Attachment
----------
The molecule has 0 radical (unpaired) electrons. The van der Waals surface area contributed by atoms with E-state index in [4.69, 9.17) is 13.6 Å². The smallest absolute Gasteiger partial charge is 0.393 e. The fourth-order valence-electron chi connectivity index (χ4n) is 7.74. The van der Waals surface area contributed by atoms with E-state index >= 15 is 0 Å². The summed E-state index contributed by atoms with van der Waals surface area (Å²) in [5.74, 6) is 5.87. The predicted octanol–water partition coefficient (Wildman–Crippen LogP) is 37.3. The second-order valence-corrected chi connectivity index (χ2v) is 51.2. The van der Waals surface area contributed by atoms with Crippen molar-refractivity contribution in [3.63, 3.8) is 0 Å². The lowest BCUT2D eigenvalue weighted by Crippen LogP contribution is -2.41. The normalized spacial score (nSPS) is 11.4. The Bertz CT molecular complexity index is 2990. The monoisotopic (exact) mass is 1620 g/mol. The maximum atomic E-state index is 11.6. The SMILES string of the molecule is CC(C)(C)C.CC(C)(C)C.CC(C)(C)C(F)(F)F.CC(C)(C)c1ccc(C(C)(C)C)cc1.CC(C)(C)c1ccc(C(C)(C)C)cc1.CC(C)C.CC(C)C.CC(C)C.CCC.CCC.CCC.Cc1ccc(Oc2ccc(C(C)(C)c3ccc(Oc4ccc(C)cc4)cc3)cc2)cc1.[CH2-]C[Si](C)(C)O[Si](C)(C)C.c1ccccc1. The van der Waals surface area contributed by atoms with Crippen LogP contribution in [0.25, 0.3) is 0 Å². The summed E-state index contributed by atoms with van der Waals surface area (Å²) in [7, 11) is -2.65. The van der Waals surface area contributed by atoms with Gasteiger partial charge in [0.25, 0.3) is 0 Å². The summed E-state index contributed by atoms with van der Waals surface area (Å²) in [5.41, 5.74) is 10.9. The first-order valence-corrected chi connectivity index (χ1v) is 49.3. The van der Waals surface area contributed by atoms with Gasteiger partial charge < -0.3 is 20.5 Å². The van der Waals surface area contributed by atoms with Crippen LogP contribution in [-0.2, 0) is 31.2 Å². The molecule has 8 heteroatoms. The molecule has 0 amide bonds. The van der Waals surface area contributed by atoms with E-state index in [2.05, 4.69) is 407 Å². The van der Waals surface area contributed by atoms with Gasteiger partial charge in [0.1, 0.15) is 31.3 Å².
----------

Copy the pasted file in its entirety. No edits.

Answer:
The molecule has 0 radical (unpaired) electrons. The van der Waals surface area contributed by atoms with E-state index in [4.69, 9.17) is 13.6 Å². The smallest absolute Gasteiger partial charge is 0.393 e. The fourth-order valence-electron chi connectivity index (χ4n) is 7.74. The van der Waals surface area contributed by atoms with E-state index >= 15 is 0 Å². The summed E-state index contributed by atoms with van der Waals surface area (Å²) in [5.74, 6) is 5.87. The predicted octanol–water partition coefficient (Wildman–Crippen LogP) is 37.3. The second-order valence-corrected chi connectivity index (χ2v) is 51.2. The van der Waals surface area contributed by atoms with Crippen molar-refractivity contribution in [3.63, 3.8) is 0 Å². The lowest BCUT2D eigenvalue weighted by Crippen LogP contribution is -2.41. The normalized spacial score (nSPS) is 11.4. The Bertz CT molecular complexity index is 2990. The monoisotopic (exact) mass is 1620 g/mol. The maximum atomic E-state index is 11.6. The SMILES string of the molecule is CC(C)(C)C.CC(C)(C)C.CC(C)(C)C(F)(F)F.CC(C)(C)c1ccc(C(C)(C)C)cc1.CC(C)(C)c1ccc(C(C)(C)C)cc1.CC(C)C.CC(C)C.CC(C)C.CCC.CCC.CCC.Cc1ccc(Oc2ccc(C(C)(C)c3ccc(Oc4ccc(C)cc4)cc3)cc2)cc1.[CH2-]C[Si](C)(C)O[Si](C)(C)C.c1ccccc1. The van der Waals surface area contributed by atoms with Crippen LogP contribution in [0.25, 0.3) is 0 Å². The summed E-state index contributed by atoms with van der Waals surface area (Å²) in [7, 11) is -2.65. The van der Waals surface area contributed by atoms with Gasteiger partial charge in [0.25, 0.3) is 0 Å². The summed E-state index contributed by atoms with van der Waals surface area (Å²) in [5.41, 5.74) is 10.9. The first-order valence-corrected chi connectivity index (χ1v) is 49.3. The van der Waals surface area contributed by atoms with Gasteiger partial charge < -0.3 is 20.5 Å². The van der Waals surface area contributed by atoms with Crippen LogP contribution in [-0.2, 0) is 31.2 Å². The molecule has 8 heteroatoms. The molecule has 0 amide bonds. The van der Waals surface area contributed by atoms with E-state index in [2.05, 4.69) is 407 Å². The van der Waals surface area contributed by atoms with Gasteiger partial charge in [0.1, 0.15) is 31.3 Å².